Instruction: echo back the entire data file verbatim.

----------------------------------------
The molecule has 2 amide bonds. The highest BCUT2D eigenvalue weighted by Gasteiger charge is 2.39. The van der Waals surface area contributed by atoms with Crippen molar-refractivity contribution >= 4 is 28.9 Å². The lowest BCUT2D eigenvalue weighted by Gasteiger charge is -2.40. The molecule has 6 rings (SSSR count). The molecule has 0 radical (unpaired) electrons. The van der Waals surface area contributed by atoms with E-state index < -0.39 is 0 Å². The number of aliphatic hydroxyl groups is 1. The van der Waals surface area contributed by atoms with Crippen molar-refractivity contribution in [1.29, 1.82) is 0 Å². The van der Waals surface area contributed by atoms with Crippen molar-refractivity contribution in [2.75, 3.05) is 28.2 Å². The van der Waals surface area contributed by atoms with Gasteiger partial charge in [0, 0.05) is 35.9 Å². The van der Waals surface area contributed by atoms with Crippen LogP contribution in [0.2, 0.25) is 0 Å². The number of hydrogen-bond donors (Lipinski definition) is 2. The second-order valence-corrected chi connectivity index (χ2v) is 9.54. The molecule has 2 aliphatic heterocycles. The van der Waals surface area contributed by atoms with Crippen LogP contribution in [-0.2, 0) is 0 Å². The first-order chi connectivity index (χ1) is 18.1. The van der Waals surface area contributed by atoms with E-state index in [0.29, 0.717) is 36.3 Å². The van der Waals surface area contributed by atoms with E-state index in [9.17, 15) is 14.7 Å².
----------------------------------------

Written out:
The molecule has 2 amide bonds. The highest BCUT2D eigenvalue weighted by Gasteiger charge is 2.39. The van der Waals surface area contributed by atoms with Crippen molar-refractivity contribution >= 4 is 28.9 Å². The lowest BCUT2D eigenvalue weighted by Gasteiger charge is -2.40. The molecule has 6 rings (SSSR count). The molecule has 0 radical (unpaired) electrons. The van der Waals surface area contributed by atoms with E-state index < -0.39 is 0 Å². The number of aliphatic hydroxyl groups is 1. The van der Waals surface area contributed by atoms with Crippen molar-refractivity contribution in [1.29, 1.82) is 0 Å². The van der Waals surface area contributed by atoms with Crippen molar-refractivity contribution in [2.75, 3.05) is 28.2 Å². The van der Waals surface area contributed by atoms with Gasteiger partial charge in [0, 0.05) is 35.9 Å². The van der Waals surface area contributed by atoms with Crippen LogP contribution in [0.2, 0.25) is 0 Å². The number of hydrogen-bond donors (Lipinski definition) is 2. The second-order valence-corrected chi connectivity index (χ2v) is 9.54. The molecule has 2 aliphatic heterocycles. The van der Waals surface area contributed by atoms with Crippen LogP contribution in [-0.2, 0) is 0 Å². The first-order chi connectivity index (χ1) is 18.1. The van der Waals surface area contributed by atoms with E-state index in [0.29, 0.717) is 36.3 Å². The van der Waals surface area contributed by atoms with E-state index in [9.17, 15) is 14.7 Å².